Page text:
Nigeria, A Nation Living In Denial

When self-evident truths manifest and their manifestation leads to turmoil, upheavals and a lot of chain reactions, the expectation is that reasonable human beings would sit down and take rational decisions to stem the challenges arising from these truths. It is also an aphorism that the truth sets human beings free and anyone that lives in denial of the truth denies his own very existence. Questions, issues and challenges that are swept under the carpet, under the pretence that they either do not exist, or that they will go away on their own do not disappear. Instead, they will eventually resurface and become bigger in the future.

The foregoing scenario appears to be the situation of the struggle for Nigeria’s nationhood, the task of human, economic and social development and forging a nation out of the amalgam of various nationalities and groups. Nigeria is a country living in denial of many of its fundamental challenges and characteristics. It also appears to be one of the few countries where the leaders keep repeatedly providing the same false answers to questions and insisting that they are right, even after the examiners repeatedly mark them wrong. They do so in the vain hope that the answers to the questions will change, simply because they are Nigerians.

Let us examine a few issues to illustrate our point. At independence, the major nationalities comprising Nigeria were simply struggling to fashion out a system of government that would enable them to live together in unity and peace. They arrived at a federal structure, a unity in diversity that allowed everyone to proceed with the task of development at their own pace. Regional autonomy was the norm and the constitutional document was negotiated, being the product of several conferences. The National Anthem even recognises that “tribes and tongues may differ” but in brotherhood we stand. At that point, the leadership acknowledged the diversity but agreed to work together to forge a nation. No leader said at the conferences leading to our federal structure that the unity of the country was not negotiable. Every card was on the table for negotiation. The regions started a race to the top; there was no complacency and no perverse incentives for a race to the bottom. There was progressive competition which was needed for a fast-paced development.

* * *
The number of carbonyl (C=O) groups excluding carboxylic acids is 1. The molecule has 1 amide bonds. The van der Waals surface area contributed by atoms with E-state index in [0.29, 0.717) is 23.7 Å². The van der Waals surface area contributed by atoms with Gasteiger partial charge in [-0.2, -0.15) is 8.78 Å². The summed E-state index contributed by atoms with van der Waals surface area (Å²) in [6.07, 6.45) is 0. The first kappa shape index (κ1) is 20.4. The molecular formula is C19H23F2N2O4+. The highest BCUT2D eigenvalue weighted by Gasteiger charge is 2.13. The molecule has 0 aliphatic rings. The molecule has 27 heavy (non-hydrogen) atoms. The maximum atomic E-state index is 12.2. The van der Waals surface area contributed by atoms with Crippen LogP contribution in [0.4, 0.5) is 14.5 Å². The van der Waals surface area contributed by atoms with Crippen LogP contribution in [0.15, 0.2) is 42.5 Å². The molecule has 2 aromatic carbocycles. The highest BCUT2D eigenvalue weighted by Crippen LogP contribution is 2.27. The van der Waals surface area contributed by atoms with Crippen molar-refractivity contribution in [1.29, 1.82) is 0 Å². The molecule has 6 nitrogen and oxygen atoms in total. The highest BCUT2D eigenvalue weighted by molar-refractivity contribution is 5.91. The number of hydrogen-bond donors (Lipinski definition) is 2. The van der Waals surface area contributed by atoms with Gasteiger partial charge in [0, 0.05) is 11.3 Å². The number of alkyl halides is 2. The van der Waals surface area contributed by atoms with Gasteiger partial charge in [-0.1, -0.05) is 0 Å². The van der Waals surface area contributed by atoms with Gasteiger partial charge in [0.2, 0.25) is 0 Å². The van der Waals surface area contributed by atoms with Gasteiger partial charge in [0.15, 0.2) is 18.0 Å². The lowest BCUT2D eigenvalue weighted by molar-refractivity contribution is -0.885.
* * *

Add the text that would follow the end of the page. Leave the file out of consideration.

Fast forward to the coups and countercoups, the civil war, the discovery and exploitation of oil in commercial quantity, the nation’s leadership simply started living in denial of this diversity and foisted on the country a virtual unitary constitutional structure which centralised most powers in the Federal Government. The regions were gone and the states became vassals of the Federal Government. The Federal Government controls the bulk of economic resources and simply gives handouts to the states. The principle of derivation which allowed the regions to keep a great part of the resources derived from their region was simply expunged from the law books until the grudging 13% derivation was granted by the almighty federal authorities. Various policies were introduced to retard appointments, promotion and recognition based on merit and it became, and has always been, a fierce competition for control of the powers at the centre. All attempts to forge negotiations and for the people and their leaders to draft a credible constitution were rebuffed by the powers at the centre and suddenly, the unity of Nigeria was repeatedly stated not to be negotiable at a time the leaders were busy tearing at the fabrics that held the nation together. Any claim to development in a diverse society, where the energies of the various groups are not harnessed or allowed to flourish, while the society moves at the speed of its slowest is a claim without foundations. It is bound to end in failure.